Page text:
• Leonin Relic-Warder is another fairly niche artifact hate card.
  • Mirran Crusader is a powerful 3-drop that can come in when some of your cards are redundant.  It's also very good against Collected Company decks and GBx decks to attack through their creatures and hit through groundstalls.
  • Rest in Peace is a great anti-graveyard sideboard card.  There are lots of graveyard shenanigans going on in Modern - such as Dredge, Storm, Delve creatures and Snapcaster Mages.
  • Thoughtseize is an addition to our hand disruption suite and is good against the combo decks.
  • Fatal Push gives us additional removal options.  Our deck is removal light which can make matches like Infect problematic.
  • Orzhov Pontiff is a useful way to clear the board or set up an alpha strike.  It also interacts well with the blink effects allowing for multiple activations.

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I start things off with a quick video deck tech discussing the card choices and the general theme of the deck.

Our first matchup is against Affinity, which has been a Top Tier stalwart in Modern throughout its history.  Game 1 can be tough as they can be very speedy which can be a lot for our deck to handle.  Post-board we have a lot of good cards against them including Stony Silence and Leonin Relic-Warder.

Our second matchup is against Dredge.  This is an interesting matchup.  We don't have a lot of graveyard hate maindeck but cards like Thalia, Guardian of Thraben can punish their slightly awkward manabase.  Post-board Rest in Peace is a huge game though they do have answers to it.

Our third matchup is against Infect.  Infect has taken some big hits with the banning of Gitaxian Probe and Fatal Push adding another powerful one-mana removal spell to the format.  Infect seems to be seeing a bit of a revival at the moment but is definitely worse that it was.  The speed of the deck is definitely a concern, as is our lack of removal.  However, cards like Thalia can disrupt them and Ghost Quarter can deal with Inkmoth Nexus.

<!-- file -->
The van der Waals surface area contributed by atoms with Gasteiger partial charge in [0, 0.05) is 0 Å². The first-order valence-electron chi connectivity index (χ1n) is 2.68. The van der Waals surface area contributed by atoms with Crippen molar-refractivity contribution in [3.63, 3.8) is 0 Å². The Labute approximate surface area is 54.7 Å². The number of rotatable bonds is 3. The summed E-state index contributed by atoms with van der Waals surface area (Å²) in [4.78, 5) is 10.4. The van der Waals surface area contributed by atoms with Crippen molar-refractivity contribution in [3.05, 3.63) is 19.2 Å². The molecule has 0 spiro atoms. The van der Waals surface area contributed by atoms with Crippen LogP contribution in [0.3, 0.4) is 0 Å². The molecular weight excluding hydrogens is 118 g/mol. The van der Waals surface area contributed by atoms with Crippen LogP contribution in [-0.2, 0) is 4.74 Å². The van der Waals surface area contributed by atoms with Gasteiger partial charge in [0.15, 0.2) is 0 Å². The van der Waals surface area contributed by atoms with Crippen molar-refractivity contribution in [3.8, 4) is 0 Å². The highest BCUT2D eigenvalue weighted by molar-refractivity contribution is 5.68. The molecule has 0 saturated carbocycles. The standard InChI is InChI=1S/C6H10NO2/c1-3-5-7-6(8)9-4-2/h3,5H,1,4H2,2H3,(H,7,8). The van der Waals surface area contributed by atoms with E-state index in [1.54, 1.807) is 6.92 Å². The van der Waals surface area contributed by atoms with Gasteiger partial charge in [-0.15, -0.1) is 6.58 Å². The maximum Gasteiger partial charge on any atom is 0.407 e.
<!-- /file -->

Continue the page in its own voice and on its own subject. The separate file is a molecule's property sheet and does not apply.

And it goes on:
Our fourth matchup is against Bant Company.  As  a creature-based deck some of our disruption doesn't work as well as it otherwise might.  It is very possible for them to overwhelm the board which can make things tricky.  We want to disrupt as much as possible and use cards like Flickerwisp to get through damage.

Our fifth and final matchup is against UB Faeries.  UB Faeries is not that popular a deck but one that throws up a few problems for our deck.  Bitterblossom can be particularly punishing and makes Flickerwisp much less effective as an attacker.

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There are a lot of different variations on the Eldrazi & Taxes deck.  The version I picked was particularly Eldrazi heavy with the Reality Smasher top-end.  The latest variant appears to favour running Dark Confidant as a way of gaining card advantage.  It is a bit risky with cards like Thought-Knot Seer in the deck and the high number of 3 drops but seems worth testing.

This list went 7-0 in a Modern Challenge event and was piloted by MiguelCaster:

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As far as Eldrazi & Taxes goes, I can see why it is a better and more powerful version of the original Death & Taxes decks.  The powerful Eldrazi creatures add a lot to the deck alongside the power of Eldrazi TempleEldrazi Displacer is particularly impressive as a way of getting to repeatedly use your ETB effects. 

However, in general I found the deck a little awkward.  In the right matchups your disruptive creatures cause your opponents lot of problems and give you a sizable advantage.  However, when the matchups don't line up or your draw the wrong disruptive creatures things can be tricky and you feel like you are playing with underpowered pieces.  There are a lot of synergies as well that are less impressive uncombined.  For instance, Flickerwisp is a lot less impressive when not played at instant-speed. 

The deck is good and much better against unfair decks in the format rather than the fair decks.  Depending on the metagame, Eldrazi & Taxes can be very good but as I say it can feel underpowered depending on your matchups.

Thanks for reading,

Oliver Law (olaw on MTGO)